Implementing Peer Support Services for Small and Rural Agencies
This session discusses how peer support training and approaches can be tailored to meet the wellness and resilience needs of small and rural agencies. Panelists discussed different considerations for peer prevention and resilience support, peer intervention during difficult times, and peer postvention following critical incidents. Using lessons learned from the Law Enforcement Mental Health and Wellness Act (LEMWHA) Peer Support in Small and Rural Agencies pilot project, presenters will discuss how to develop manageable, sustainable peer support services. New resources from COPS Office LEMWHA program and the IACP OSW initiatives will be shared.
- Explain unique training approaches for small and rural agencies.
- Demonstrate skills from peer support training.
- Discuss training and resource options for small and rural agencies from the COPS Office, IACP, and Cop 2 Cop.
Jennifer Styles is a Program Manager at the International Association of Chiefs of Police. She is an experienced criminal justice grant manager with a strong ability to translate the needs of the field into tangible resources, services, and trainings. Ms. Styles specializes in community-police relations, officer safety and wellness, pretrial justice, volunteer management, emergency preparedness, and tribal and smaller agency issues. Ms. Styles currently oversees IACP’s portfolio of officer safety and wellness work to include the Officer Safety and Wellness Symposium, National Consortium on the Prevention of Law Enforcement Suicide, Innovative Approaches to Officer Safety and Wellness, VALOR Law Enforcement Resilience Training Program, National Peer Support Program for Small and Rural Agencies, and Law Enforcement Family Wellness Training and Technical Assistance Program.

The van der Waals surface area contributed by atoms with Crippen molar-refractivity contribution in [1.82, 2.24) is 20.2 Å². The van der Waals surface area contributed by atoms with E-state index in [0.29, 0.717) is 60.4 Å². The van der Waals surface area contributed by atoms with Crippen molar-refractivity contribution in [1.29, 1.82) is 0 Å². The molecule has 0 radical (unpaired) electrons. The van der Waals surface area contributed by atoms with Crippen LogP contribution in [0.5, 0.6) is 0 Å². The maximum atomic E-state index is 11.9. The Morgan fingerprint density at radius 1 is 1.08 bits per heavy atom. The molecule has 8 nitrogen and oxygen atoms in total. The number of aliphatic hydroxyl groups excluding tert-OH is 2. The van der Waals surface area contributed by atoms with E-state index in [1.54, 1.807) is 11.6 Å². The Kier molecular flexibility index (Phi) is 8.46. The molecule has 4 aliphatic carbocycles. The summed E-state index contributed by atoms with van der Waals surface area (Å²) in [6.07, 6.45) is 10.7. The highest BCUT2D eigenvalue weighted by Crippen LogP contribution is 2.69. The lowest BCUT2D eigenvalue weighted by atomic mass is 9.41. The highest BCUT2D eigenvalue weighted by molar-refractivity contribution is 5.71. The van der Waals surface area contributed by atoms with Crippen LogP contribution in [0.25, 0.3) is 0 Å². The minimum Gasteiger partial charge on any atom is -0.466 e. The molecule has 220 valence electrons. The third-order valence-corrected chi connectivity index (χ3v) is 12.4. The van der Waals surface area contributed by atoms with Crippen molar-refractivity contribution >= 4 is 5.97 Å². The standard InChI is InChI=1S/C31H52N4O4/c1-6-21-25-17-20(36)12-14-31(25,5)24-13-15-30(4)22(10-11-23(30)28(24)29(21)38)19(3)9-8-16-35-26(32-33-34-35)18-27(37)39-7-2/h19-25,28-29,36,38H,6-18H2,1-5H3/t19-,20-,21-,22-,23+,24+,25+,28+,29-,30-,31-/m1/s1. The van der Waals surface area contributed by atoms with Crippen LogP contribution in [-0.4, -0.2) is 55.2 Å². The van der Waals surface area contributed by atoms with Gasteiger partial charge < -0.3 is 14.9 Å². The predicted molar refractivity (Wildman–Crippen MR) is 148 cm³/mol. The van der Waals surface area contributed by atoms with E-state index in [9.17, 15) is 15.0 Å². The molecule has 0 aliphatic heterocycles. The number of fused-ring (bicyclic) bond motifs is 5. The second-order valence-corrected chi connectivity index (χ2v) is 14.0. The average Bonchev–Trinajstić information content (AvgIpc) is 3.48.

Sunriver Police Department
Senior Program Specialist, COPS Office
Nazmia E.A. Comrie is a senior program specialist in the Resources and Technical Assistance (RTA) division at the U.S. Department of Justice Office of Community Oriented Policing Services (COPS Office). Nazmia provides leadership for the development, implementation, and delivery of technical assistance efforts to state, local, tribal, and campus law enforcement agencies across the county as the program manager for the Collaborative Reform Initiative. She is an issue manager for issues related to human trafficking, hate crimes, interpersonal violence, and mass demonstrations, and has expertise in officer wellness and safety and youth safety. To date Nazmia has authored and coauthored a number of publications relevant to her areas of expertise and the criminal justice field as a whole, including Building Stronger, Safer Communities: A guide for law enforcement and community partners to prevent and respond to hate crimes. In addition Nazmia was a significant contributor to the After-Action Assessment of the Police Response to the August 2014 Demonstrations in Ferguson, Missouri report that was released in 2015. Nazmia received her bachelor's degree in psychology from the University of Rochester and her master's degree in criminal justice from University at Albany, where she worked on research involving homicides, wrongful convictions, community policing, and gangs.